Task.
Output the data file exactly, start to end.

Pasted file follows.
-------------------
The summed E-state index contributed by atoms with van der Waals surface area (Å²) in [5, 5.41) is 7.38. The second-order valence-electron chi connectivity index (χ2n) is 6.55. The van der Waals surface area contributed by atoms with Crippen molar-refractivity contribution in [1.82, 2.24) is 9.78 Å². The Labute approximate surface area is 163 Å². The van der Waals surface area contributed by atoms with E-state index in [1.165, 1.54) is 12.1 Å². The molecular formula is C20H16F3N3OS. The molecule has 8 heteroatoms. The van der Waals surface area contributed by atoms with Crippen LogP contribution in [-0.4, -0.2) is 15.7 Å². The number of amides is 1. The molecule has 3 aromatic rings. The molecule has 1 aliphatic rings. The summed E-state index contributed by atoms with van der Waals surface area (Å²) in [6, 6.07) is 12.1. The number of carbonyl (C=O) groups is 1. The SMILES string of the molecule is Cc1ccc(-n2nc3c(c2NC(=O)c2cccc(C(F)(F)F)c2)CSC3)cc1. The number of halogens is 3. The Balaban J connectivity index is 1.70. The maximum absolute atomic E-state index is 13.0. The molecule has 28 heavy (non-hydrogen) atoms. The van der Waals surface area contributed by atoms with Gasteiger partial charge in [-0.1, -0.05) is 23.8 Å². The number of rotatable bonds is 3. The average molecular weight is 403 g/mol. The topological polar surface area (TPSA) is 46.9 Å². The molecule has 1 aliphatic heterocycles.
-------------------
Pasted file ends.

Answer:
The summed E-state index contributed by atoms with van der Waals surface area (Å²) in [5, 5.41) is 7.38. The second-order valence-electron chi connectivity index (χ2n) is 6.55. The van der Waals surface area contributed by atoms with Crippen molar-refractivity contribution in [1.82, 2.24) is 9.78 Å². The Labute approximate surface area is 163 Å². The van der Waals surface area contributed by atoms with E-state index in [1.165, 1.54) is 12.1 Å². The molecular formula is C20H16F3N3OS. The molecule has 8 heteroatoms. The van der Waals surface area contributed by atoms with Crippen LogP contribution in [-0.4, -0.2) is 15.7 Å². The number of amides is 1. The molecule has 3 aromatic rings. The molecule has 1 aliphatic rings. The summed E-state index contributed by atoms with van der Waals surface area (Å²) in [6, 6.07) is 12.1. The number of carbonyl (C=O) groups is 1. The SMILES string of the molecule is Cc1ccc(-n2nc3c(c2NC(=O)c2cccc(C(F)(F)F)c2)CSC3)cc1. The number of halogens is 3. The Balaban J connectivity index is 1.70. The maximum absolute atomic E-state index is 13.0. The molecule has 28 heavy (non-hydrogen) atoms. The van der Waals surface area contributed by atoms with Gasteiger partial charge in [-0.1, -0.05) is 23.8 Å². The number of rotatable bonds is 3. The average molecular weight is 403 g/mol. The topological polar surface area (TPSA) is 46.9 Å². The molecule has 1 aliphatic heterocycles.